By Pam Benson
Spending by the intelligence community dropped for the second year in a row following the dramatic increases in the years after the 2001 terrorist attacks and it's a trend that will continue.
Director of National Intelligence James Clapper released a statement on Tuesday revealing the budget for national intelligence programs in fiscal year 2012 was $53.9 billion, a 1 percent decrease from the previous year.
And according to the Defense Department, the amount spent for military intelligence dropped by 10 percent to $21.5 billion.
The overall spending of $75.4 billion in 2012 represents a 4% cut in intelligence spending.
The fiscal year ended on September 30.
Overall intelligence spending peaked in fiscal year 2010 when the United States spent a total of $80.1 billion.
Clapper had originally requested a slight increase for intelligence programs in 2012, but was forced to pare it back when the Office of Management and Budget ordered all government departments and agencies to make further cuts in light of the budget deficit.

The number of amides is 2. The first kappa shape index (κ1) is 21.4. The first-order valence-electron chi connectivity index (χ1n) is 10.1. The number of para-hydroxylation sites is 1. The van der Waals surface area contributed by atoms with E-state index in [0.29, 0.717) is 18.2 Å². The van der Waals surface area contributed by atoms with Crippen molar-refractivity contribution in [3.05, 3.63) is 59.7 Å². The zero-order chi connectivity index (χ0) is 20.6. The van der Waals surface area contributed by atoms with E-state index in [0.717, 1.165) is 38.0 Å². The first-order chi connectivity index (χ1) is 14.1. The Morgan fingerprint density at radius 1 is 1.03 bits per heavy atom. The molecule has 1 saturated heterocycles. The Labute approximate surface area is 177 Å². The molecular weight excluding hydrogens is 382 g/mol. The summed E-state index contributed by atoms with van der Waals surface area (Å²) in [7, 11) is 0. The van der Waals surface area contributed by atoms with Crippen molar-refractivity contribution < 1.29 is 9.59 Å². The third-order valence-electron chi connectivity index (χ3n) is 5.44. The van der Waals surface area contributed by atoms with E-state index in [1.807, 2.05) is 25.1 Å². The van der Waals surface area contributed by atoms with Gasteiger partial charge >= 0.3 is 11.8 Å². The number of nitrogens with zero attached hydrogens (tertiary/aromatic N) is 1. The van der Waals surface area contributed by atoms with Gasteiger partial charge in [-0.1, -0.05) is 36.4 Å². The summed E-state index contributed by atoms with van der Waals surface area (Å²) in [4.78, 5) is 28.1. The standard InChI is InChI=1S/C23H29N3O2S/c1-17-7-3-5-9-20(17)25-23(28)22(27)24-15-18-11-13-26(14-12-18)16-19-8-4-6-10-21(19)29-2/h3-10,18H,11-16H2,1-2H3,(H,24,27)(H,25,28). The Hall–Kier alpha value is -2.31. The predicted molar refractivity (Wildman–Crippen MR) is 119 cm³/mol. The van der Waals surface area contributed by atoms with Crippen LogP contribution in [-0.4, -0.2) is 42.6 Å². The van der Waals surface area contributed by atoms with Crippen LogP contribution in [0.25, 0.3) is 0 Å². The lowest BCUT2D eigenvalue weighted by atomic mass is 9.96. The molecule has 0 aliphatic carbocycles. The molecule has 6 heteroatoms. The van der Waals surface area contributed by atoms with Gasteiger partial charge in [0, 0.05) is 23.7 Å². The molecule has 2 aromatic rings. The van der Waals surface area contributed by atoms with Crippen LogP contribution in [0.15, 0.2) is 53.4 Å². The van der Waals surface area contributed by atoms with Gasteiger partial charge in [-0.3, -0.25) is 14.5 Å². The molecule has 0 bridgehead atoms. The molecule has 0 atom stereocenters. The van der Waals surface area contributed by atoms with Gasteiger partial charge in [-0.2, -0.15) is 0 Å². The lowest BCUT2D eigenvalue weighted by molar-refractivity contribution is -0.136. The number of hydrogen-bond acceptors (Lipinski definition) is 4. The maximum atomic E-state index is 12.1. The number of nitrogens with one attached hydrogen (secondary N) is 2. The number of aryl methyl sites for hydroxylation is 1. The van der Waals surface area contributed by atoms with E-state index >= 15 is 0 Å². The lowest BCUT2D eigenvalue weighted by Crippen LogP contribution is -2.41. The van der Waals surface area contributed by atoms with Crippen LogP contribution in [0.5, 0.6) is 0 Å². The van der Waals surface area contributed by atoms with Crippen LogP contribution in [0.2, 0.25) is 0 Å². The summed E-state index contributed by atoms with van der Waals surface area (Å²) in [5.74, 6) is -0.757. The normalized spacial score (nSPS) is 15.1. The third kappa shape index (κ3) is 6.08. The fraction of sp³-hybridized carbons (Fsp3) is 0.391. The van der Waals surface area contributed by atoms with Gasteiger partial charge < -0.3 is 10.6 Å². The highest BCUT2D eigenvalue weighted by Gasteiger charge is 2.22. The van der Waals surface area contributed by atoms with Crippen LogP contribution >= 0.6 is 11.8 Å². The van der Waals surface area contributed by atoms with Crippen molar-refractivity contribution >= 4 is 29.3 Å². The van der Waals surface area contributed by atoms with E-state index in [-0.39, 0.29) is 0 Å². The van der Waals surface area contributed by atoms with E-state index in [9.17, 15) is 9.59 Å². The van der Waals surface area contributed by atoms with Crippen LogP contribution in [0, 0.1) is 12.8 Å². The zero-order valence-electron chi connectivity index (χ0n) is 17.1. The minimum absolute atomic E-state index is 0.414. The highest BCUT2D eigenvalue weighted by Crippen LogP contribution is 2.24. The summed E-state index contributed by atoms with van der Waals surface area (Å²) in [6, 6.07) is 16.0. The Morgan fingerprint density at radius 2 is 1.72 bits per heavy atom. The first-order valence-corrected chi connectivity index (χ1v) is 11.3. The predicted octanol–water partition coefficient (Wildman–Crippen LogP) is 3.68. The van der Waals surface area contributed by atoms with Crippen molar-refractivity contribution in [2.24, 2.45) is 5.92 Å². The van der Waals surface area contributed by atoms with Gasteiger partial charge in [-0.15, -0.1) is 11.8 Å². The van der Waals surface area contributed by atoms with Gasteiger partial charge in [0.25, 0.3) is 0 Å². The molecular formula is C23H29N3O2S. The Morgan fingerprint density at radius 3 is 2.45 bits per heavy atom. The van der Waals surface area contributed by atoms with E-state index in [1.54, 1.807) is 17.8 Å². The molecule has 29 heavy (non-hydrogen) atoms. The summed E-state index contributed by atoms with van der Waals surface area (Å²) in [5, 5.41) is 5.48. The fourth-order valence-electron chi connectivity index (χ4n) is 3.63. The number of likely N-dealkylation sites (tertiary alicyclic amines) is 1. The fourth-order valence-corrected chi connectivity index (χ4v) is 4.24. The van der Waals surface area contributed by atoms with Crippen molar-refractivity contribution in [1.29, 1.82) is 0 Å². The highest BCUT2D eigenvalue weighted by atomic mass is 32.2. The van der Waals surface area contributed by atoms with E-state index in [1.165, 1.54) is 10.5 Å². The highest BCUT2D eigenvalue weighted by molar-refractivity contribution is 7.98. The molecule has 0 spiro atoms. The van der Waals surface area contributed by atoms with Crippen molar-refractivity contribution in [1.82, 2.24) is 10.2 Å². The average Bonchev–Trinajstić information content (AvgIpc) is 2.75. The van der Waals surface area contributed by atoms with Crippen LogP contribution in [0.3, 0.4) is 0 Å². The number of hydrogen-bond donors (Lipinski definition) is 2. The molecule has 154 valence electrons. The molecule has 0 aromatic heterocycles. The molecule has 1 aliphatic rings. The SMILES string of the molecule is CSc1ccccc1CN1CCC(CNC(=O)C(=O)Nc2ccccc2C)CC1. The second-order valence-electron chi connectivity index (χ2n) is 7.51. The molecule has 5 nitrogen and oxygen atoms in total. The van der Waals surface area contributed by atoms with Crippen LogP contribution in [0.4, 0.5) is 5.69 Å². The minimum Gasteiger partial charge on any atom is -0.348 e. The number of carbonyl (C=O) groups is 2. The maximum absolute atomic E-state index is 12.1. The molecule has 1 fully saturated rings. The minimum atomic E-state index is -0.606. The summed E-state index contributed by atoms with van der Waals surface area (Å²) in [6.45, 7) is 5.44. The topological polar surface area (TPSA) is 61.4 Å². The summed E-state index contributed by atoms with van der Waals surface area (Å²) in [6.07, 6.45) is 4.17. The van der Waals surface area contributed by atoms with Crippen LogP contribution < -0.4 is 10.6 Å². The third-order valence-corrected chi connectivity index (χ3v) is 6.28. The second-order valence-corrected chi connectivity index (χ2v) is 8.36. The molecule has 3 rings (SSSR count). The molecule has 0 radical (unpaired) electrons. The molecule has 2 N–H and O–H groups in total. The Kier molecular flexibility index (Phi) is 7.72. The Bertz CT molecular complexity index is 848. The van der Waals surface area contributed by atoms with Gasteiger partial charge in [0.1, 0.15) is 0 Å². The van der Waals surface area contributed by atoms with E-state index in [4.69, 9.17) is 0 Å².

The money supported the operations of the 16 agencies and departments that make up the intelligence community and did not include military intelligence which is funded separately.
Earlier this year, the Director of National Intelligence announced the budget for fiscal year 2013 would drop further to $52.6 billion, an additional 2.4% decline.
Clapper warned Congress in January that the cuts would be tough.
"Never before has the intelligence community been called upon to master such complexity on so many issues in such a resource-constrained environment," he said. "But candidly, maintaining the world's premier intelligence enterprise in the face of shrinking budgets will be difficult. We'll be accepting and managing risk more so than we've had to do in the last decade."
Last year, Clapper said significant savings could be found by integrating the intelligence community's information technology infrastructure. But he also warned that mandatory cutting that would ensue if a deficit deal is not reached by Congress would be "disastrous."